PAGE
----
skip to Main Content

Think Your Way To Better Juggling and Fitness

Here’s an interesting study reported on at NPR. It seems that people are able to improvebrain juggling their physical fitness just by thinking about it. This same technique could be used to improve your joggling and even your juggling ability.

Maid study

Researchers at Harvard studied a group of maids and their exercise habits. They found that most maids believed they weren’t physically active even though their jobs require them to do all kinds of physically intense tasks. In fact, all of the women in the study far exceeded the surgeon general’s daily exercise recommendations.

So, scientists attempted to figure out how much a person’s perception of their exercise would effect their actual health. They measured various things like blood pressure, BMI, body fat, etc. Then they separated a group of maids into two separate groups. One was told about how many calories they were burning just by doing their job. The other group wasn’t told anything.

A month later they measured the maids again. Surprisingly, the group that was educated about their physical activities actually experienced a real drop in blood pressure, weight, and waist to hip ratio. This was despite the fact that none of them actually did any more exercise during the month. The researchers concluded…

If you believe you are exercising, your body may respond as if it is.

It’s a placebo effect

What’s going on? Well, most likely a placebo effect. This study is controversial because most mainstream scientists say the placebo effect can only affect psychological symptoms like pain. For physical symptoms like the ones studied here, there must be some other explanation (like the maids unknowingly increasing their physical activities).

Of course, there is some precedence for this kind of study.  Remember the one about how you could just think your way to improved muscles?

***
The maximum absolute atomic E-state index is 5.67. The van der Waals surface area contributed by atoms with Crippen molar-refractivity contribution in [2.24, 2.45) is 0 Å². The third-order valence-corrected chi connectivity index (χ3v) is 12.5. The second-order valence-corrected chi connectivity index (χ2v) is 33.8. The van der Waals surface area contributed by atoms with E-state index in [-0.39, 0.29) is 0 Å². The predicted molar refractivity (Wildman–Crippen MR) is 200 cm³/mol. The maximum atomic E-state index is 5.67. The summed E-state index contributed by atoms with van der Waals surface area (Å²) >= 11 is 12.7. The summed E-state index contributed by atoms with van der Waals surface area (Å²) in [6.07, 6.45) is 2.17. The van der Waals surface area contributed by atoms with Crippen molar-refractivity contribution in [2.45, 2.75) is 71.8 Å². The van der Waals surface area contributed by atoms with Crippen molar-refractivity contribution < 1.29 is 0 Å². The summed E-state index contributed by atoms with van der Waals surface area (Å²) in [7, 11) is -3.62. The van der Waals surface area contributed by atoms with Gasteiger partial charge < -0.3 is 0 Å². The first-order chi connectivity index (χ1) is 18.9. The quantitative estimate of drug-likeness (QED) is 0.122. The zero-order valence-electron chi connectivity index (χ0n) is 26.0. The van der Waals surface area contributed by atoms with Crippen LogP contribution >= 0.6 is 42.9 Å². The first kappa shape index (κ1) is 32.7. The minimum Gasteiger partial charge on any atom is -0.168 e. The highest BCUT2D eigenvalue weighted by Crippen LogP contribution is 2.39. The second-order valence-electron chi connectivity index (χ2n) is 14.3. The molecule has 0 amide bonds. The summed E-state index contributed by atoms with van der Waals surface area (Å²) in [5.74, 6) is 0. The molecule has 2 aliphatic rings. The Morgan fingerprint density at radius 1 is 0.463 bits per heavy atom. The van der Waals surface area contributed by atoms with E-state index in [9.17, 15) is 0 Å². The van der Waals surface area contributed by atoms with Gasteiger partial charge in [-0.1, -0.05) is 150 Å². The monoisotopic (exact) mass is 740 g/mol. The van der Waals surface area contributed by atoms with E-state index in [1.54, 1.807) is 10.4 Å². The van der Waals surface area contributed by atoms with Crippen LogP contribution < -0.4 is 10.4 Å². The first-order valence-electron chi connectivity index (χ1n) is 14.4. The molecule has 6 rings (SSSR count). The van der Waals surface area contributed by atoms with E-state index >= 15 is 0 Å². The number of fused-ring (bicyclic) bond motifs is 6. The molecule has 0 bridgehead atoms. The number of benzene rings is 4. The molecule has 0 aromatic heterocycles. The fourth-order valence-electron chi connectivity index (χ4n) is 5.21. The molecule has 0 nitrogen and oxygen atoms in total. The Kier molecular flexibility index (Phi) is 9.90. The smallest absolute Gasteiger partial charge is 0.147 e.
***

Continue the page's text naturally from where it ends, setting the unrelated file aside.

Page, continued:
How this can help your fitness

What is a joggler to do with this information?  Try this.

1.  Write down all the activities you do that improve your hand-eye coordination.  Put down anything like writing with a pen, typing on a computer, playing the ukulele, etc.

2.  Recognize that all of those things are improving your hand-eye coordination abilities.

3.  Now, just believe you are a better juggler.

That’s it.  You are now a better, more fit juggler.

I don’t know if it will work but it doesn’t really take much effort so who knows?  I’ll try it for the next month and see if it helps.  You should too.

This Post Has 3 Comments
  1. Not really too suprising – if we stop viewing cognition as “solely” a mental process and more of a physical process – then this changes the paradigm. Thoughts are nothing more than a specific connection of neurons – so this means that when we change our thoughts, than we are changing or re-routing a neural connection . . .
    One of many major flaws of the study is that we are unaware of the dietary habits – – that is if we become educated on fitness . . . is there the side effect of eating differently and therfore changing the BP and hip to waist ration.

  2. I’ve heard of that maids study before, but now I’m thinking about how I can really apply it. Like – maybe I can get myself to believe that eating ice cream helps me lose weight. Do you think that will work? 🙂

  3. You should definitely try the ice cream trick! Not sure if it will work but it sounds delicious.

    Ron, I had thought about the flaws you suggested. It seems many studies done in the realm of psychology have serious flaws.

Leave a Reply

Your email address will not be published.

Back To Top